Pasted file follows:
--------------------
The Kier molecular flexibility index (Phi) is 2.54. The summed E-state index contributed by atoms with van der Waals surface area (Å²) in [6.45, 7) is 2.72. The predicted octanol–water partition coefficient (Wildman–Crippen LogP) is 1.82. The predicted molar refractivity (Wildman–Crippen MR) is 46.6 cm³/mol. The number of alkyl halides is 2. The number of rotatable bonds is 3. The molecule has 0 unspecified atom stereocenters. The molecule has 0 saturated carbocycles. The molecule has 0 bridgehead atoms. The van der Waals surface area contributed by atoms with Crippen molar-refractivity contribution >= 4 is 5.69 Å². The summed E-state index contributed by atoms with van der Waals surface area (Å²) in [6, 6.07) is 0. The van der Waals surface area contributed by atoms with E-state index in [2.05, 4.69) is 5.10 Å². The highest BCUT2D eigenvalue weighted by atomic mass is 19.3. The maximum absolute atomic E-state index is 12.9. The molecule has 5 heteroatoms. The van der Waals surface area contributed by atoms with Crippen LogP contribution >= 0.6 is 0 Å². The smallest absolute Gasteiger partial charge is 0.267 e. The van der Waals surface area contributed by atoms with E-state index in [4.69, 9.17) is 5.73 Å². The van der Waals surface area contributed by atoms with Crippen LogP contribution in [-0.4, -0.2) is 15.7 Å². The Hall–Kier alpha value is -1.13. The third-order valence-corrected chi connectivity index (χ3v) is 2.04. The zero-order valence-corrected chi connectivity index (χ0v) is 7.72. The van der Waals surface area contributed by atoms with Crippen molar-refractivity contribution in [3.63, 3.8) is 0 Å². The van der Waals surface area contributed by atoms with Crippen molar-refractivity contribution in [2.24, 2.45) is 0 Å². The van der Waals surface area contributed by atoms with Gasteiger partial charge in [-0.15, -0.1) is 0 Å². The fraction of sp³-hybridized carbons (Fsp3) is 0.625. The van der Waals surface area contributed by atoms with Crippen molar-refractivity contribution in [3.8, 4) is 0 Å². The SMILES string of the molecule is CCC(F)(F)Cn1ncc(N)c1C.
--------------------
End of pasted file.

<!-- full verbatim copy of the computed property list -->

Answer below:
The Kier molecular flexibility index (Phi) is 2.54. The summed E-state index contributed by atoms with van der Waals surface area (Å²) in [6.45, 7) is 2.72. The predicted octanol–water partition coefficient (Wildman–Crippen LogP) is 1.82. The predicted molar refractivity (Wildman–Crippen MR) is 46.6 cm³/mol. The number of alkyl halides is 2. The number of rotatable bonds is 3. The molecule has 0 unspecified atom stereocenters. The molecule has 0 saturated carbocycles. The molecule has 0 bridgehead atoms. The van der Waals surface area contributed by atoms with Crippen molar-refractivity contribution >= 4 is 5.69 Å². The summed E-state index contributed by atoms with van der Waals surface area (Å²) in [6, 6.07) is 0. The van der Waals surface area contributed by atoms with E-state index in [2.05, 4.69) is 5.10 Å². The highest BCUT2D eigenvalue weighted by atomic mass is 19.3. The maximum absolute atomic E-state index is 12.9. The molecule has 5 heteroatoms. The van der Waals surface area contributed by atoms with Crippen LogP contribution >= 0.6 is 0 Å². The smallest absolute Gasteiger partial charge is 0.267 e. The van der Waals surface area contributed by atoms with E-state index in [4.69, 9.17) is 5.73 Å². The van der Waals surface area contributed by atoms with Crippen LogP contribution in [-0.4, -0.2) is 15.7 Å². The Hall–Kier alpha value is -1.13. The third-order valence-corrected chi connectivity index (χ3v) is 2.04. The zero-order valence-corrected chi connectivity index (χ0v) is 7.72. The van der Waals surface area contributed by atoms with Crippen molar-refractivity contribution in [3.63, 3.8) is 0 Å². The van der Waals surface area contributed by atoms with Crippen molar-refractivity contribution in [2.24, 2.45) is 0 Å². The van der Waals surface area contributed by atoms with Gasteiger partial charge in [-0.15, -0.1) is 0 Å². The fraction of sp³-hybridized carbons (Fsp3) is 0.625. The van der Waals surface area contributed by atoms with Crippen molar-refractivity contribution in [3.8, 4) is 0 Å². The SMILES string of the molecule is CCC(F)(F)Cn1ncc(N)c1C.